President and CEO of Yonkers Industrial Development Agency’s Melvina Carter Helps Spur Economic Growth

Attracting new businesses and growth to Yonkers is Carter’s primary goal, which is not to say she’s focused on only one project at a time. She’s a mover and a shaker with plenty on her to-do list.



The Yonkers Industrial Development Agency (IDA) has, among all other municipalities in Westchester with an IDA, the highest number of jobs created, one of the lowest rates of cost-per-job-created, and the highest net tax exemptions. It’s also noted for being one of the most active IDAs in the entire state of New York. Furthermore, the IDA’s crown jewel, Westchester’s Ridge Hill—one of the largest IDA-backed projects in the state—has brought nearly $1 billion in investments and 3,200 permanent jobs to Yonkers. We caught up with Melvina Carter—who has been with the Yonkers IDA since 2005 and last April was appointed president and CEO—over coffee (“with cream and sugar”) to discuss the IDA’s impact on the city.

What, specifically, is the Yonkers IDA doing to attract new businesses to Yonkers and further Yonkers’ economic growth?
We have a two-pronged approach. First, we promote the advantages of Yonkers as a location. Second, we offer specific financial incentives for a business to come here, or expand if they are already here. Working with Mayor Mike Spano, we are stepping up our efforts to promote Yonkers. We are planning a regional marketing campaign in 2013 and are working with the Westchester County Association on an April 24, 2013, city showcase for developers and investors.

In addition to Ridge Hill, are there any other huge developments the IDA is eyeing, or, perhaps, already in the works?
Ridge Hill has exceeded my expectations in every way. The development has introduced a host of new retailers to Yonkers and is sure to be a regional attraction with the anticipated opening of Legoland Discovery Center in the spring. Another project involves Cross County Shopping Center, which is currently under renovation. We have just announced the development of a new hotel there. Empire City Casino at Yonkers Raceway continues to expand and enhance its entertainment experience and is now the second biggest revenue producer in the state. Yonkers IDA expects to assist with future plans at that site as well. In August, the IDA gave initial approvals for Yonkers Rising. This project will transform the downtown by redeveloping five properties there and adding forty live/work lofts and over seventeen thousand square feet of cafés, restaurants, and retail shopping.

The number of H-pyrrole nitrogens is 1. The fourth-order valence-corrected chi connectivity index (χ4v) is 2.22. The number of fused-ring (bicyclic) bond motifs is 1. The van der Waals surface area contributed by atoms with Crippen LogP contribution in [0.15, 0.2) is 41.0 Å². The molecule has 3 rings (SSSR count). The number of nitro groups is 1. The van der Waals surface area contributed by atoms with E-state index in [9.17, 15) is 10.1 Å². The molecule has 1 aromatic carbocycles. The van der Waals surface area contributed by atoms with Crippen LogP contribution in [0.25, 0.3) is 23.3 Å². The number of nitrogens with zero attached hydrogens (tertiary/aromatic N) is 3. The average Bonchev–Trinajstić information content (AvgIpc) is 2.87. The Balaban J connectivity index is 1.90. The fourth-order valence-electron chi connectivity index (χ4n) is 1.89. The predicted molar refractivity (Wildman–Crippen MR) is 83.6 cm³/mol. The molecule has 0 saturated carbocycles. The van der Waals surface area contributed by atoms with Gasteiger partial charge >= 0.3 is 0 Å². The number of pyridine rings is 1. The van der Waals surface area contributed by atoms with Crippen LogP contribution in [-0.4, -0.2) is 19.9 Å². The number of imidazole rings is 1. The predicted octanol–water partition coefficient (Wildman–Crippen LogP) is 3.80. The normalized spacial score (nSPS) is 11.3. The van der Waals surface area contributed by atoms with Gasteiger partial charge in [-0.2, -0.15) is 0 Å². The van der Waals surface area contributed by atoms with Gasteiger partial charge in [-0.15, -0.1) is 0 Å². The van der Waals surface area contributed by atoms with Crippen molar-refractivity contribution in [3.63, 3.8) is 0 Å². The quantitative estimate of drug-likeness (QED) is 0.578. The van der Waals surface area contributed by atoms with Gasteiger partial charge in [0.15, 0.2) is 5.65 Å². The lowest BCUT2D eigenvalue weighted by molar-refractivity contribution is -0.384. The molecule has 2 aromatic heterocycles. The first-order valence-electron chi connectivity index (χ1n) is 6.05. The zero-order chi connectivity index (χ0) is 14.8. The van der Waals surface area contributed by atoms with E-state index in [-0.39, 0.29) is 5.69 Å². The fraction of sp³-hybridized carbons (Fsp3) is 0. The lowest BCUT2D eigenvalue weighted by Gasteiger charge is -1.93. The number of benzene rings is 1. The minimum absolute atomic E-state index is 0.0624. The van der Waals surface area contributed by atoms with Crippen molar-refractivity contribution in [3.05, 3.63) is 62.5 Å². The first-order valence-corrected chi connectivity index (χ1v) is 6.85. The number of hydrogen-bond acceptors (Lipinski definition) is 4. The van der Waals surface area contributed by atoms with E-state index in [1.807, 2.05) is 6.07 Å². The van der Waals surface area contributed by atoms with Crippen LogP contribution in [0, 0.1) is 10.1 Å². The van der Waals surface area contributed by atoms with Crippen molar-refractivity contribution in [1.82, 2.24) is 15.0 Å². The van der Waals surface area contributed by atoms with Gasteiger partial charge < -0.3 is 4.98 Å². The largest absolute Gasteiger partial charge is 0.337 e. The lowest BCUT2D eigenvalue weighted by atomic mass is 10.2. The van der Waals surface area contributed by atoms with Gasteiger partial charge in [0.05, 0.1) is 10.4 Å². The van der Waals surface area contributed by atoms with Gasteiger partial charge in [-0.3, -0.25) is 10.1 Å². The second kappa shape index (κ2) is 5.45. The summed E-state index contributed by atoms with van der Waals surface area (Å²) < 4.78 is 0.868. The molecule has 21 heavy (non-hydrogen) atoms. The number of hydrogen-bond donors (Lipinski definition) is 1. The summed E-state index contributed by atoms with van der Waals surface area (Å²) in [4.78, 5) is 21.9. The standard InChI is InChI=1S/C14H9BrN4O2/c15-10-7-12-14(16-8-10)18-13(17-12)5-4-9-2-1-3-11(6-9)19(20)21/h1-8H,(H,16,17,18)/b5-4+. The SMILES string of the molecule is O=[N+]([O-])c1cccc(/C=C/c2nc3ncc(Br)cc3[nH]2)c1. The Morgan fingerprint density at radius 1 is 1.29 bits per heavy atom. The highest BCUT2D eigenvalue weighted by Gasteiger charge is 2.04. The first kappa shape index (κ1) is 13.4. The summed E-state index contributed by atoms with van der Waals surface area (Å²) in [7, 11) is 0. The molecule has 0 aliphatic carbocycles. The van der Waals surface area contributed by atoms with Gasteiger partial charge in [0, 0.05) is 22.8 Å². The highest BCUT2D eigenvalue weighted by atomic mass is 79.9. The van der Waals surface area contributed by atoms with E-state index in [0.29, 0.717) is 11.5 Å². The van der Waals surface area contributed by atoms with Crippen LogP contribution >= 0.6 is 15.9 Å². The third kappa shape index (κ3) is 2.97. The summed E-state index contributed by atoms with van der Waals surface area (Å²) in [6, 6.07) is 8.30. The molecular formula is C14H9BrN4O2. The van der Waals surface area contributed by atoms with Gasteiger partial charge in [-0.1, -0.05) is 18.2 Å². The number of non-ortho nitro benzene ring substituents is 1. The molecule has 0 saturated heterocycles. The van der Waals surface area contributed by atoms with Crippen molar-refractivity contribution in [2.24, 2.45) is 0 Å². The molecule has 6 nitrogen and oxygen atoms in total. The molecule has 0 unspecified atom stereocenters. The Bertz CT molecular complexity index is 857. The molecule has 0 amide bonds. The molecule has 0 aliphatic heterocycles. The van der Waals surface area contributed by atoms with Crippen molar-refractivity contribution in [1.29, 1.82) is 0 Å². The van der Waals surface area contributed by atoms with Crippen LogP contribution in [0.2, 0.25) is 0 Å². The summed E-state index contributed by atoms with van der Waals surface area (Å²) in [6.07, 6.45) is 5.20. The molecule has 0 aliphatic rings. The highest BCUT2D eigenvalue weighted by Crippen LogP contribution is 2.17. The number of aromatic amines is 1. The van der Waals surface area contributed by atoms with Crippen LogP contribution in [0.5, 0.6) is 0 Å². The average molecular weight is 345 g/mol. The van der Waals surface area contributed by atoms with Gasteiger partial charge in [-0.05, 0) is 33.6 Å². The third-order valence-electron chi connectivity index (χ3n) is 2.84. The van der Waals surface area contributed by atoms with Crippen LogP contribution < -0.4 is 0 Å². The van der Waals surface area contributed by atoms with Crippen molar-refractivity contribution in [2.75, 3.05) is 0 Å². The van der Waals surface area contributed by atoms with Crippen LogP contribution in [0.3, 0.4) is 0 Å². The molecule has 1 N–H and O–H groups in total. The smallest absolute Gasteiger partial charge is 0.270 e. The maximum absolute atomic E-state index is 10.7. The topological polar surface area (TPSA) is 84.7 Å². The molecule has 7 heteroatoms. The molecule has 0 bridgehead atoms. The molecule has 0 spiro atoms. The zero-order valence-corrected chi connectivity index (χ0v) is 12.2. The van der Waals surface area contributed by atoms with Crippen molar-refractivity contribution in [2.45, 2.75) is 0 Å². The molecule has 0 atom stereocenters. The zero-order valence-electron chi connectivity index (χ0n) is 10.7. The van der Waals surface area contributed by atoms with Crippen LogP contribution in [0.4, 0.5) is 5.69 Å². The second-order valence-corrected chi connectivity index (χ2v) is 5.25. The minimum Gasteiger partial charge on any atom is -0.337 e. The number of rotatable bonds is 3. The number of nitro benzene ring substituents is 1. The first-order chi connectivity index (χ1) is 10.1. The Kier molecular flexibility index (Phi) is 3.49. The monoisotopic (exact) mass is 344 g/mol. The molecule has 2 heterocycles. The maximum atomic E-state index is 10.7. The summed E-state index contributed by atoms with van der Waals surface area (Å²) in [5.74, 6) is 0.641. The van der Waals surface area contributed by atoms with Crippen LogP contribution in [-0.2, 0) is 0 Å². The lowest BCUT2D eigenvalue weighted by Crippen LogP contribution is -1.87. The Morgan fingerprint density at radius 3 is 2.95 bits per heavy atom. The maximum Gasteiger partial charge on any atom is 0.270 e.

How is the IDA ensuring that these developments benefit local businesses and citizens?
All applicants are asked to disclose the amount of local labor that will be utilized during the construction period. It is imperative that the IDA facilitates the inclusion of residents of Yonkers and Westchester County as a whole. We are looking to move to a more structured policy to require a local component so there is a clear ongoing economic benefit for the local businesses and residents.

What are you doing to prevent companies from leaving Yonkers?
The IDA tries to identify companies that we can help before they make plans to move somewhere else. We know other states—and countries—are trying to lure our businesses. That’s why I provide a detailed explanation of the financial assistance available to retain businesses in Yonkers. If you look at the growing number of proposals for development, especially in the downtown and along the waterfront, it’s clear that investors are seeing Yonkers as a good location for business and residential investment. 

As CEO, what are your plans to help further the IDA’s impact in the future?
We have a lot of projects in the pipeline. Since my appointment in April, I’ve increased the coordination with the Yonkers Department of Planning and Development to move those along. I like projects that are planned, but I like them better when they are finished. We’re also taking a closer look at the size of property tax abatements to make sure they balance the interests of developers with those of the city’s other taxpayers. Finally, we’re in the process of implementing requirements so that developers who get incentives make a strong commitment to hire local residents during construction and that they patronize local businesses.